- Hardware acceleration is a way to perform tasks faster using specialized hardware like GPUs.
- Hardware acceleration sacrifices flexibility and can become obsolete if the process it’s designed for becomes unprofitable or is no longer used.
- Turn on hardware acceleration when available for significant performance gains, but weigh the pros and cons of stability and quality.
All computer software runs on hardware, so what the heck does it mean for software to use “hardware acceleration” if hardware is doing the job already? It turns out there are ways of doing things with computer hardware that’s faster. Much faster.
What Is Hardware Acceleration?
Hardware acceleration is an approach to computing where specialized hardware is used to perform calculations much faster than general purpose hardware. We’ll explain what this means in just a minute, but the broad strokes are that some common tasks are much faster if you use specialized hardware to pull it off. A good example of this is a GPU. Another historical name for a GPU is a “3D accelerator”, although today they do much more than just 3D graphics, of course.
The CPU in your PC can do all the same math your GPU can, it’s just that a GPU can do it faster—fast enough to make complex real-time 3D graphics possible. Other examples of hardware acceleration in typical computers and mobile devices are video encoding and decoding. Most modern computers and phones have specialized chips inside them that process video rapidly, and while using much less power than a full CPU, engaged in the same task.
Large processors like CPUs and GPUs have dedicated sections within their own structures that are geared towards special jobs. An NVIDIA RTX graphics card, for example, has special areas of the GPU that are designed to accelerate ray tracing or AI-related tasks.
Why Is Hardware Acceleration Faster?
Hardware acceleration is all about specialization. Your CPU is a jack of all trades, but a master of none. It needs the components in its design to perform any calculation that can be expressed in binary code, but that’s inherently inefficient. As a simple example, if you had to build a machine that could add, subtract, multiply, and divide numbers, it’s unlikely to be as fast as a machine built with the sole purpose of adding numbers together. With such a laser-focus on a narrow set of problems, you can be faster and more efficient.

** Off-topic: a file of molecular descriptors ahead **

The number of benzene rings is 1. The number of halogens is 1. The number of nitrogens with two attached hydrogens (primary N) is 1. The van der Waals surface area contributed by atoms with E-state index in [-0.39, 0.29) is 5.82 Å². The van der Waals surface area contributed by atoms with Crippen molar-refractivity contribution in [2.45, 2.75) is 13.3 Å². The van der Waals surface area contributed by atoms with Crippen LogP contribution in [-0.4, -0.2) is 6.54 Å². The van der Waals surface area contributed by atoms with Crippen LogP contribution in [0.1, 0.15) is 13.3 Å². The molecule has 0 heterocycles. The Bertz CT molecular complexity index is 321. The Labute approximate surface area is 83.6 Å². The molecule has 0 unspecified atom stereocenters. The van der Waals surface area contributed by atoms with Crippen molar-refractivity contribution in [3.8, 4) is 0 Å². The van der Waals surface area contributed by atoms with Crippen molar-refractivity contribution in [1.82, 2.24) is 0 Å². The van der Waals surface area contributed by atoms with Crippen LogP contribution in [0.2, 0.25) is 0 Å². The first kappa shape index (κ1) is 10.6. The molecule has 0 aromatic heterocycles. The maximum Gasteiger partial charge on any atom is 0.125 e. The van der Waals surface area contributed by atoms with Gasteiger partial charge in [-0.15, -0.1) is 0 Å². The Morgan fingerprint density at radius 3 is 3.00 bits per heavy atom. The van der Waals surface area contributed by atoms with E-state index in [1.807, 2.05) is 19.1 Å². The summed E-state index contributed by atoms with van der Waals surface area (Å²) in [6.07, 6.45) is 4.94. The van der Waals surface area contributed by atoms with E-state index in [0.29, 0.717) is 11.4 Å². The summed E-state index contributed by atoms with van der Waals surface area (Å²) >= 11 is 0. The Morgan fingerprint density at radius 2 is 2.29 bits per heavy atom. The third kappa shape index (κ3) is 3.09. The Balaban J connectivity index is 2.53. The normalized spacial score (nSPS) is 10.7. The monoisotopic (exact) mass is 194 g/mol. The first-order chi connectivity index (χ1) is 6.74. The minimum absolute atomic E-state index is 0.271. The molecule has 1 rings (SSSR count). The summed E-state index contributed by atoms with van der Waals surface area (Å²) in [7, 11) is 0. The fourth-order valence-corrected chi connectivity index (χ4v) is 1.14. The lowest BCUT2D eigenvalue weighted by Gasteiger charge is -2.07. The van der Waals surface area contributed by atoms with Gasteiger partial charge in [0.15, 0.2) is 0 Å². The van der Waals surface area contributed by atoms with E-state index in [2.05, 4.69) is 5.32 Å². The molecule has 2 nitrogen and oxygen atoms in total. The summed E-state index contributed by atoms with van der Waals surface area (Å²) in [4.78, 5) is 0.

What Are the Downsides of Hardware Acceleration?
Hardware acceleration comes with a few trade-offs. The biggest one is loss of flexibility. When you have hardware that’s built to do one thing, or a small set of related things, you give up the ability to do other things. This is why we’ll always need a CPU in one form or another, no matter how many specialized coprocessors you have.
Another significant downside of hardware acceleration is that you’re locked into a particular process. For example, cryptocurrency miners often use ASICs (Application-Specific Integrated Circuits) that are fast and efficient at mining a specific blockchain. However, they can’t mine on other blockchains that uses different “math” so if that form of crypto becomes unprofitable, the hardware becomes useless. Your phone can accelerate video decoding of specific video codecs, but won’t be able to do so for newer codecs. You’ll need a new phone for that!
Similarly, the game Alan Wake 2 makes use of a graphical hardware component known as mesh shaders. If you don’t have a graphics card with accelerated hardware support for the mesh shader feature, the GPU has to fall back on doing the calculations using more general-purpose hardware, leading to massive performance issues.
For those who design microprocessors, there’s also an important question regarding specialized hardware and limited real-estate inside a chip. For example, that ray-tracing acceleration hardware in NVIDIA RTC graphics cards could have been general-purpose GPU processors. This means you’re giving up non-ray tracing performance in favor of that feature running much faster.
When to Turn On Hardware Acceleration
The short answer is that you should turn on hardware acceleration wherever it’s available. In most cases the effect on performance versus using general-purpose processing is profound. For example, hardware accelerated video exports can have a real financial impact for content creators, because time is money.
However, hardware acceleration isn’t always the best solution:
- Sometimes hardware acceleration is the reason for instability in applications. For example, it’s common for hardware-accelerated features of web browsers to cause issues. This is why turning off hardware acceleration for browsers is a common initial troubleshooting step.
- Hardware acceleration can sometimes be faster, but produce lower-quality results. So, if precision is a priority, you might want to do things the slow way.
If you have no quality or stability issues, however, then go ahead and flip that turbo switch on!